Middle and high school students are recognized during virtual awards ceremony
NEWPORT NEWS, VA – The U.S. Department of Energy's Thomas Jefferson National Accelerator Facility, Michigan State University (MSU) and the Facility for Rare Isotope Beams (FRIB) honored the winners of the 2023 “Distinguished Trailblazers in the Sciences” competition during a virtual ceremony on Jan. 22, 2024.
The outreach activity is open to middle and high school students nationwide. Participants highlight scientists and engineers from minority and underrepresented ethnic/racial groups who have excelled in or contributed to the fields of nuclear science, accelerator science and accelerator engineering.
The program seeks to foster creativity and encourages students to share what they have learned by creating an original artistic design expression, personalized poem, musical performance (song/rap), video, or poster to highlight their selected Distinguished Trailblazer in the Sciences.
Five years ago, Paul Gueye, Associate Professor of Experimental Nuclear Physics at the Facility for Rare Isotope Beams, sought to bridge a gap in the need for underrepresented groups and founded the Students Training and Engagement Program for Undergraduates in Physics outreach program.
“It is paramount to continuously expose all students very early in their education to increase representation in STEM fields”, said Gueye. “We are all inspired by the talents of all of these bright students and looking forward to their impacts in basic and applied nuclear science, and beyond.”
The top three winners from each category are awarded a cash prize. Additionally, high school winners are offered sponsored attendance in the week-long Physics of Atomic Nuclei program, which will take place at MSU in the summer of 2024.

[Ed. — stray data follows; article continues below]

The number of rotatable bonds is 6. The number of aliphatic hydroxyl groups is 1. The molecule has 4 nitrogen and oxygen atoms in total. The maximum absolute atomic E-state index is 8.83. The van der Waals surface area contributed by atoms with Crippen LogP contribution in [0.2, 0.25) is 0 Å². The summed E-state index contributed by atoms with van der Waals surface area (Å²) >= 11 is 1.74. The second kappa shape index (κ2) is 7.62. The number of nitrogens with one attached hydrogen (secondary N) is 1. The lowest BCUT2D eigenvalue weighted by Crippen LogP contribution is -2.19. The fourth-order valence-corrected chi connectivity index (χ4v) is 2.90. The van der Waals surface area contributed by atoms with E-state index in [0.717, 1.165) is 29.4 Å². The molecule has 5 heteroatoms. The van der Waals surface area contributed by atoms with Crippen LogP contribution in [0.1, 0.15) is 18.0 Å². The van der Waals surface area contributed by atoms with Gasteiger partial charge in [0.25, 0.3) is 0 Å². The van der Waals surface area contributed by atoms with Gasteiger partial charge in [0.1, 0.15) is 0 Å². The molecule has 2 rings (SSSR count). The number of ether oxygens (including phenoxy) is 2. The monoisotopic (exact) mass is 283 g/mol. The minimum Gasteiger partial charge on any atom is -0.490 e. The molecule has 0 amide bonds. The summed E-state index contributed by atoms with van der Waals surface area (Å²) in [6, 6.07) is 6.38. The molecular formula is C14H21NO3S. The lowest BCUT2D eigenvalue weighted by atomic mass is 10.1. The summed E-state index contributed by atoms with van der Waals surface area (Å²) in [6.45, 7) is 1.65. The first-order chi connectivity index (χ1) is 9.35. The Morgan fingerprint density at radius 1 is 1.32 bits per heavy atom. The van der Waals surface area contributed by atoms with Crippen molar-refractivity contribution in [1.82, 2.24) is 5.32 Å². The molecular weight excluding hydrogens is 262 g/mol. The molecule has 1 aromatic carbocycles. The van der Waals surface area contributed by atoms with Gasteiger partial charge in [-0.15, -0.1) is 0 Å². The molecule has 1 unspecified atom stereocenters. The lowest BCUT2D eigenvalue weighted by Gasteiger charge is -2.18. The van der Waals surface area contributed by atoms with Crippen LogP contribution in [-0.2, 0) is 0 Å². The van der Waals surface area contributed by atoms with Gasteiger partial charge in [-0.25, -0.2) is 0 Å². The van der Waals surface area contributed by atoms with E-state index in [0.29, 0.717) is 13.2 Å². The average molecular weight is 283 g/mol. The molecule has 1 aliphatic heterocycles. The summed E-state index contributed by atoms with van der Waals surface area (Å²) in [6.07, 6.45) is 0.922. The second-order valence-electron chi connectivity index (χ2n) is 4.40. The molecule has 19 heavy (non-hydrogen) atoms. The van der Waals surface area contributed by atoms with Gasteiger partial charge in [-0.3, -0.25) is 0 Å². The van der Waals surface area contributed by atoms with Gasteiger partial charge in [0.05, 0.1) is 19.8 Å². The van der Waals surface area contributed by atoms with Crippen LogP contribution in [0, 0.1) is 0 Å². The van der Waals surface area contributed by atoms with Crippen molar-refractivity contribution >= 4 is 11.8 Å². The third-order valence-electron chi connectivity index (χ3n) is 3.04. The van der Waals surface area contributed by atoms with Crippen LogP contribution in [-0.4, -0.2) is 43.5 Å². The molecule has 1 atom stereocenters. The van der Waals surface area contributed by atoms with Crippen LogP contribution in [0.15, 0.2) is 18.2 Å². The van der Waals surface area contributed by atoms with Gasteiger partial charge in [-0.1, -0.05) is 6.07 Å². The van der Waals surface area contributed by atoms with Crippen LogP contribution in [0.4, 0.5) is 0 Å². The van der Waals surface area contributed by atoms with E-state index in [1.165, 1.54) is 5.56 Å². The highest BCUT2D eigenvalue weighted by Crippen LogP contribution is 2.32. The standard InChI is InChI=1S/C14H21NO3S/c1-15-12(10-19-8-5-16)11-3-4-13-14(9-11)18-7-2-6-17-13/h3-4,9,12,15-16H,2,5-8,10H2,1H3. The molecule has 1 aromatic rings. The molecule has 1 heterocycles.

"Nurturing diverse scientific talent is vital to pushing the boundaries of discovery," said Cynthia Keppel, Jefferson Lab's associate director for experimental nuclear physics. "We are proud to partner with Michigan State University and the Facility for Rare Isotope Beams on the 'Distinguished Trailblazers in the Sciences' program. This program allows us to inspire young minds and celebrate the contributions of underrepresented scientists in nuclear and accelerator science and engineering."
This year's entries showcased exceptional talent and dedication. Students explored the inspiring stories of scientists like Chien-Shiung Wu, a Chinese American physicist known for disproving the hypothetical ‘law of conservation of parity,’ and Homi J. Bhabha, an Indian nuclear physicist credited for developing the ‘Bhabha Scattering’, a process that is still used today as a luminosity monitor in electron-positron collider physics experiments.
Through original poems, captivating videos, and impactful art, these young minds brought history to life, highlighting the critical role of diversity and inclusion in scientific progress.
- First Place: Esther Cohen-Lin, Kinawa Middle School, Okemos, Mich.
- Second Place: Mahi Patel, Liberty Middle School, Tampa, Fla.
- Third Place: Nathan Ponnudurai, Larson Middle School, Troy, Mich.
- First Place: Disha Abburi, Hillsborough High School, Tampa, Fla.
- Second Place: Elizabeth Guyard, Jupiter Community High School, Jupiter, Fla.
- Third Place: Josh Dupuis, East Lansing High School, East Lansing, Mich.
During the ceremony, leadership representatives from FRIB and Jefferson Lab honored students for their work and encouraged them to continue on the adventure that is the field of nuclear physics.
Attendees made note of the wide range of project submissions and how impressed they were at the levels of creativity and attention to detail the students demonstrated.
“These students have explored the history of science and brought to life some of the discoveries that make our modern research possible. I hope to one day see the new discoveries, advances and innovations that come from the minds of our young presenters,” Keppel said.
Applications for next year will open in the fall of 2024. To learn more, including links to winner submissions, or to enter the competition, please visit frib.msu.edu/dts.
Contact Michelle Alvarez, Jefferson Lab Communications Office, email@example.com